Statement Regarding Protestors on Residential Sidewalks

Sunday, May 3, 2020 at 4:20 pm


In light of the active social media discussion around a protest that occurred this weekend in Bexley, and the possibility of more protests to come, I wanted to share how the City is closely engaged and is doing everything we can to ensure the safety of our residents and our community. 

Protesting in front of the home of an appointed civil servant is, in my opinion, an invasion of privacy and an abhorrent use of first amendment rights. Nonetheless, as long as it is conducted peacefully it is protected free speech, and attempts to limit the right of protest on public sidewalks in front of homes have been consistently struck down by the courts. Upper Arlington, for example, had a law to this effect that was overturned by the U.S. 6th Circuit Court of Appeals in 1995. (Side note: a law could be written to prohibit protesting in front of one residence only, but it wouldn’t prohibit protesting, say, across the street, or up and down the street, which is what was occurring yesterday. Council considered such a law in 2008 and determined that it would not have any meaningful application based on the easy loophole of walking up and down past multiple residents.)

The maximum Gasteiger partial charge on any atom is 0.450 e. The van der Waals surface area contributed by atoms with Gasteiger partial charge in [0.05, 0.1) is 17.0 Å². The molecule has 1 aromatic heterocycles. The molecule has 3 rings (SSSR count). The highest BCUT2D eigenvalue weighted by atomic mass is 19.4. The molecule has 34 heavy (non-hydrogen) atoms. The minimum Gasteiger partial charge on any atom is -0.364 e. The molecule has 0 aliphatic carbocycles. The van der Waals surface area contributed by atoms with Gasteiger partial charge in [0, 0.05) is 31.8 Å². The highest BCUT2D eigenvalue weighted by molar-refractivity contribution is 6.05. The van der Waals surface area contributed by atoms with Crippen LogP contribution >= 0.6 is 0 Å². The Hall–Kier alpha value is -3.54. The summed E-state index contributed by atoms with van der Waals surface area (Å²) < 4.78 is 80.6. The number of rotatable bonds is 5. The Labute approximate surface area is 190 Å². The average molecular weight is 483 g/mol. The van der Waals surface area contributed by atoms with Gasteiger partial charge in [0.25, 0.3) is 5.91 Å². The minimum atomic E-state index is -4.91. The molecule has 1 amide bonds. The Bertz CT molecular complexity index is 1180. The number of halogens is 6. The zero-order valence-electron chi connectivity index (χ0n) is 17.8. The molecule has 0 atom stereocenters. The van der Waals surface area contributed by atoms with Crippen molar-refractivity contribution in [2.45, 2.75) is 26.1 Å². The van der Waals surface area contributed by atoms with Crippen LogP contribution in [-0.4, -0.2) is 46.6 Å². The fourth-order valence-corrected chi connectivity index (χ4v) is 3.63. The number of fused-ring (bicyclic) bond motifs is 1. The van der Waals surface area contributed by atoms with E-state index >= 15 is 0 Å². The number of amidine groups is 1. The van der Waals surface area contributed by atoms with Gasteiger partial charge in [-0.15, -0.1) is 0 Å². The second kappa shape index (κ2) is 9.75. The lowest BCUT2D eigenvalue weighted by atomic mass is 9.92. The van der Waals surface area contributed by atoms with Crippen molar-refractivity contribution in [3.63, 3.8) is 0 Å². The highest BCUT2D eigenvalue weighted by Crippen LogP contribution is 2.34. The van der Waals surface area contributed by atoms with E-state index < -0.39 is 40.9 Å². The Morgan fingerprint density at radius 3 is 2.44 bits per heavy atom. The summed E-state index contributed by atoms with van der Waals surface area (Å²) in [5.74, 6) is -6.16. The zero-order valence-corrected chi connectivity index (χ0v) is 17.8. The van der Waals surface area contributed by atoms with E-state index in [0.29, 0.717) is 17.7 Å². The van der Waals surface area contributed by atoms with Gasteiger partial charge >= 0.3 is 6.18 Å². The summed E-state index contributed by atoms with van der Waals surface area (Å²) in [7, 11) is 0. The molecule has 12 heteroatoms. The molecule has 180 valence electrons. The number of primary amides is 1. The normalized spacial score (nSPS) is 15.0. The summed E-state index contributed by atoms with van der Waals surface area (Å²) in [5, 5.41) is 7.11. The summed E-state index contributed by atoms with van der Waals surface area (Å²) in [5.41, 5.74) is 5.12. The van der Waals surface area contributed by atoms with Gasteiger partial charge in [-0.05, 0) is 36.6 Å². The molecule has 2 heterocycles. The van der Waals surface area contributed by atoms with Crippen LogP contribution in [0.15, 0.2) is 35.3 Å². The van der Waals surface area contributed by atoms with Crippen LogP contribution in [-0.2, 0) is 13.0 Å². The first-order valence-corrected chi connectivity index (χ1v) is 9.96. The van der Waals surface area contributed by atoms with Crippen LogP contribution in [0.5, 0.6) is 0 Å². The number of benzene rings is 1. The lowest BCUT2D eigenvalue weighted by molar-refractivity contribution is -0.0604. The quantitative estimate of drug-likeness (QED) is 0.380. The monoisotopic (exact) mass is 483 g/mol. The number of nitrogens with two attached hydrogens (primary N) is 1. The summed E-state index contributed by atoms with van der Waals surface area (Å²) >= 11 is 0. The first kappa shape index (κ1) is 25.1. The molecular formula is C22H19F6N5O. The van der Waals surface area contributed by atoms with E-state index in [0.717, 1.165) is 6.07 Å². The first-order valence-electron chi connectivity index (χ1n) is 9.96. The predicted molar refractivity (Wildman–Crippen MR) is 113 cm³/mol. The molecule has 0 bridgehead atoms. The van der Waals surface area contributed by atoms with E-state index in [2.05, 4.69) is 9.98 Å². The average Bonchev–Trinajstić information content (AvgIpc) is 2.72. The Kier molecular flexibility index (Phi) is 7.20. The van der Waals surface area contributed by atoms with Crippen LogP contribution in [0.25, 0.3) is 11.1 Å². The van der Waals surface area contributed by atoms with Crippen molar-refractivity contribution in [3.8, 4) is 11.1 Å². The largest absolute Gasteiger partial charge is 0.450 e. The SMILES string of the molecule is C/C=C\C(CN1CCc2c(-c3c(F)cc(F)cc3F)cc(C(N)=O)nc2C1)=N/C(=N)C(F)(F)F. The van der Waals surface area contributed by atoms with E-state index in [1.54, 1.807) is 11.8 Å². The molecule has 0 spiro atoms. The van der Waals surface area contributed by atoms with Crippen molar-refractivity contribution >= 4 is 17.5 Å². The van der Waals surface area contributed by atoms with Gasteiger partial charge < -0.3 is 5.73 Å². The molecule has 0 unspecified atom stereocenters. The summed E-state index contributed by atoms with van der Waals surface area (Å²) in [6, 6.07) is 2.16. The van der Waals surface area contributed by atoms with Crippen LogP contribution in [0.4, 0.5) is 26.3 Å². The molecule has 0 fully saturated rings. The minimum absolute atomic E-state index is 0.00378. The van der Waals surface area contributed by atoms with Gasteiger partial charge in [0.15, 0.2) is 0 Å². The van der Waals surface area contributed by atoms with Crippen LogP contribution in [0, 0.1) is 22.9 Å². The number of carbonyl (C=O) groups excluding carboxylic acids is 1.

Aggravating the alarm in our community is the fact that the protestors at the statehouse and at the protests in Bexley are prone to exercise their “Open Carry” rights. Open Carry is a State of Ohio law that cannot be modified by Bexley’s local laws. Additionally, Open Carry in and of itself cannot be construed legally as threatening behavior. Bexley Police and State of Ohio security forces have been in frequent contact regarding security and protests. Bexley PD have monitored the situation from the beginning, and were present the entirety of the time during yesterday’s protest, observing from a distance. Additionally, they are working closely with State of Ohio agents in order to ensure continued protection of any residents who are the target of protests, and of the surrounding neighborhoods. 

I am confident, after again reviewing our ordinances and discussing them with our City Attorney, Columbus’ City Attorney, and several City Council members, that we do not have any additional legal routes to meaningfully limit or otherwise curtail protests in our residential neighborhoods. What we can control is our own reaction to these protests. The protestors that have shown up are clearly well-rehearsed and thrive on the energy and the drama of their actions.

In my opinion, I think the more attention we give to protesters the more we fuel their fire. I think finding ways to show our support and love as a community is the best antidote. We’ll keep doing that, and I know you will too. We’re in this together, Bexley.

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